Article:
The baddest, bravest superhero this summer wasn’t a man in a cape or a suit of iron. It was 6-year-old Hushpuppy, a girl in rain boots from the Louisiana bayou whose courage and resilience are the heart of indie sensation Beasts of the Southern Wild. ”I gotta take care of mine,” she says at one point, which neatly sums up the driving motivation of devoted big sister Katniss Everdeen in The Hunger Games (recently released on Blu-ray and on demand). In the Pixar hit Brave, Princess Merida is more concerned with her own self-interest — which refreshingly does not include finding true love — but one bets Hushpuppy and Katniss would both appreciate her warrior spirit. If last year marked the genuine breakthrough for women in comedy, then a new breed of female hero owns 2012.
In Lena Dunham’s loving New Yorker eulogy of the glorious Nora Ephron, the Emmy-nominated Girls creator and star praised her mentor’s patient method for dealing with ”women in film” questions: ”a mix of a raised brow — ‘Do we really need to go over this again?’ — and an understanding that sexism isn’t gone, and that we have to engage in the debate a bit, even when it frustrates us.” In that vein, this is not a trend piece or an announcement that women are suddenly tough or capable or cool. But still, there seems to be a legitimate shift in how pop culture serves and represents women — and that is worth celebrating.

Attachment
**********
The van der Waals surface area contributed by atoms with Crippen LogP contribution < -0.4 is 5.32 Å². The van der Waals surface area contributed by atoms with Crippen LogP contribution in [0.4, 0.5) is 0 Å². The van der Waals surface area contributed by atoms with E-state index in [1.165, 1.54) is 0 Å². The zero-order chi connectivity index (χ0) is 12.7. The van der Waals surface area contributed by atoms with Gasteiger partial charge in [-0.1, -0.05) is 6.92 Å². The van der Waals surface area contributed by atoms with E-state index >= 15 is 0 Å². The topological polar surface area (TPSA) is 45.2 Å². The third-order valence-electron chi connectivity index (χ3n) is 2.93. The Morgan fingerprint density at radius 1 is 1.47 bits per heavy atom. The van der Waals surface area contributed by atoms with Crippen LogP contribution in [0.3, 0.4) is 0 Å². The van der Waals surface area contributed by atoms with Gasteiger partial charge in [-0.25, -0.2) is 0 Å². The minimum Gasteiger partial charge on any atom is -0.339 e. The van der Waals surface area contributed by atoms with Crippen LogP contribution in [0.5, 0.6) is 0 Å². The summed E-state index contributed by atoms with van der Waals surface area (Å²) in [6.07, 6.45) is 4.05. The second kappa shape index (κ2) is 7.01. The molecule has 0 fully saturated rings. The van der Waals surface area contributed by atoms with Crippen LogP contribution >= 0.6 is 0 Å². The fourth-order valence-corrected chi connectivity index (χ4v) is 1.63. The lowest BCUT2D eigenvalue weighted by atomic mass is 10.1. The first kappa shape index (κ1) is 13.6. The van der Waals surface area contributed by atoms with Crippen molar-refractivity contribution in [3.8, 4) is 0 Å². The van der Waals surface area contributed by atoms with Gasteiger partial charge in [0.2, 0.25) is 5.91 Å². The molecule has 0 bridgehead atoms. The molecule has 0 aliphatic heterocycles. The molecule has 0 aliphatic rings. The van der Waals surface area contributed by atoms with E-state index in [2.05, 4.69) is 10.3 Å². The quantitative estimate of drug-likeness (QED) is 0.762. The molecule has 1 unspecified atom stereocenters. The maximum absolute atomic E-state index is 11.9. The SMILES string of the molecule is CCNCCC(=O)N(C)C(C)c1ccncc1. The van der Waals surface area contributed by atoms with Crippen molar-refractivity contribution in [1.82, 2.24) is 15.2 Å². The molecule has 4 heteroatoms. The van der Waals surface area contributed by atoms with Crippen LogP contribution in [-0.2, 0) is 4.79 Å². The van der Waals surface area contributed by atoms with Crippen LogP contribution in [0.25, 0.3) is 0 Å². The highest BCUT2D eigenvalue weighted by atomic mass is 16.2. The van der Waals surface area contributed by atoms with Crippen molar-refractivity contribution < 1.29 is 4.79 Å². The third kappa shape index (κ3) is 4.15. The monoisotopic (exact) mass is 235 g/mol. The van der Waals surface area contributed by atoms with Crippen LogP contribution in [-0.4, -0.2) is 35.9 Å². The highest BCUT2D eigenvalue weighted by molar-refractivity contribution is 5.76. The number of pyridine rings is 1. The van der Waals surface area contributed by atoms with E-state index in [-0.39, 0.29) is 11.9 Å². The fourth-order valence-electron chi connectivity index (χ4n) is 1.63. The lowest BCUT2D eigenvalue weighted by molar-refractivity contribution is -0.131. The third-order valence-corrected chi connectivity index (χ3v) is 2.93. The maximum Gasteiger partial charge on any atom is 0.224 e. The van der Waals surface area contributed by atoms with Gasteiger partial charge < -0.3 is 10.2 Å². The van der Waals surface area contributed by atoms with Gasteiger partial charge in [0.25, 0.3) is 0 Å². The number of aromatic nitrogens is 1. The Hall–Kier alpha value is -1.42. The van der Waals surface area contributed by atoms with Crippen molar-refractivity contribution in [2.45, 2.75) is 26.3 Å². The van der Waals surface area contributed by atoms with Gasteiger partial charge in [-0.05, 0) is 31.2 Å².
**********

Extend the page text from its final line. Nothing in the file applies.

After fueling phenomena from Twilight to The Hunger Games, female buying power can no longer be overlooked. ”Women make a lot of the decisions in families and couples…and wield an enormous amount of influence in the film marketplace,” says Hunger Games producer Nina Jacobson. ”Hollywood is getting wise to that later than perhaps they should have. But better late than never.” Exhibit A: The next big buddy-cop comedy is shooting right now, but it doesn’t star Eddie Murphy or Will Ferrell; The Heat features Sandra Bullock and Melissa McCarthy.